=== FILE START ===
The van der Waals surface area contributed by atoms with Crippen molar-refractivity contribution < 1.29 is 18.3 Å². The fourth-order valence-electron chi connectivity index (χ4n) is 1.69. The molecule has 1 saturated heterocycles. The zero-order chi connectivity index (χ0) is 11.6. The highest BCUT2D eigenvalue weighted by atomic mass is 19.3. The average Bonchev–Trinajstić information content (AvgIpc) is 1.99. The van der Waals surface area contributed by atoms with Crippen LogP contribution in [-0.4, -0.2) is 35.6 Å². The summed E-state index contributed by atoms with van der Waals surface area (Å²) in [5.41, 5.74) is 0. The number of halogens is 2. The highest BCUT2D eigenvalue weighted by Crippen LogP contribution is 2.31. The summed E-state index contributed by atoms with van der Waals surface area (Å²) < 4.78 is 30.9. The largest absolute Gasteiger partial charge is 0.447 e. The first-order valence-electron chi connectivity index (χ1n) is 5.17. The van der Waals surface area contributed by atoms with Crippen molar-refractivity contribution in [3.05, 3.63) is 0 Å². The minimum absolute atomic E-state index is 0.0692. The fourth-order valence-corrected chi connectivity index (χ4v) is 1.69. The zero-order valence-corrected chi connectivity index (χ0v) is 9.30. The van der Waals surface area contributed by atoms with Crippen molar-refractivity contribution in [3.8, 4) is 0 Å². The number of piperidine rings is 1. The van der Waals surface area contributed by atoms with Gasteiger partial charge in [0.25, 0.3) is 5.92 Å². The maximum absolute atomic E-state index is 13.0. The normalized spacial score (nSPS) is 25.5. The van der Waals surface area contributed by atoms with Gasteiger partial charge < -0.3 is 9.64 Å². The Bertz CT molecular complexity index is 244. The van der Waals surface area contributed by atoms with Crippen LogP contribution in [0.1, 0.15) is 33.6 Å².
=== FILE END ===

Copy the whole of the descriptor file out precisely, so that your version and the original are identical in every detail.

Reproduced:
The van der Waals surface area contributed by atoms with Crippen molar-refractivity contribution < 1.29 is 18.3 Å². The fourth-order valence-electron chi connectivity index (χ4n) is 1.69. The molecule has 1 saturated heterocycles. The zero-order chi connectivity index (χ0) is 11.6. The highest BCUT2D eigenvalue weighted by atomic mass is 19.3. The average Bonchev–Trinajstić information content (AvgIpc) is 1.99. The van der Waals surface area contributed by atoms with Crippen LogP contribution in [-0.4, -0.2) is 35.6 Å². The summed E-state index contributed by atoms with van der Waals surface area (Å²) in [5.41, 5.74) is 0. The number of halogens is 2. The highest BCUT2D eigenvalue weighted by Crippen LogP contribution is 2.31. The summed E-state index contributed by atoms with van der Waals surface area (Å²) < 4.78 is 30.9. The largest absolute Gasteiger partial charge is 0.447 e. The first-order valence-electron chi connectivity index (χ1n) is 5.17. The van der Waals surface area contributed by atoms with Crippen molar-refractivity contribution in [3.05, 3.63) is 0 Å². The minimum absolute atomic E-state index is 0.0692. The fourth-order valence-corrected chi connectivity index (χ4v) is 1.69. The zero-order valence-corrected chi connectivity index (χ0v) is 9.30. The van der Waals surface area contributed by atoms with Crippen molar-refractivity contribution in [3.8, 4) is 0 Å². The number of piperidine rings is 1. The van der Waals surface area contributed by atoms with Gasteiger partial charge in [0.25, 0.3) is 5.92 Å². The maximum absolute atomic E-state index is 13.0. The normalized spacial score (nSPS) is 25.5. The van der Waals surface area contributed by atoms with Gasteiger partial charge < -0.3 is 9.64 Å². The Bertz CT molecular complexity index is 244. The van der Waals surface area contributed by atoms with Crippen LogP contribution in [0.1, 0.15) is 33.6 Å².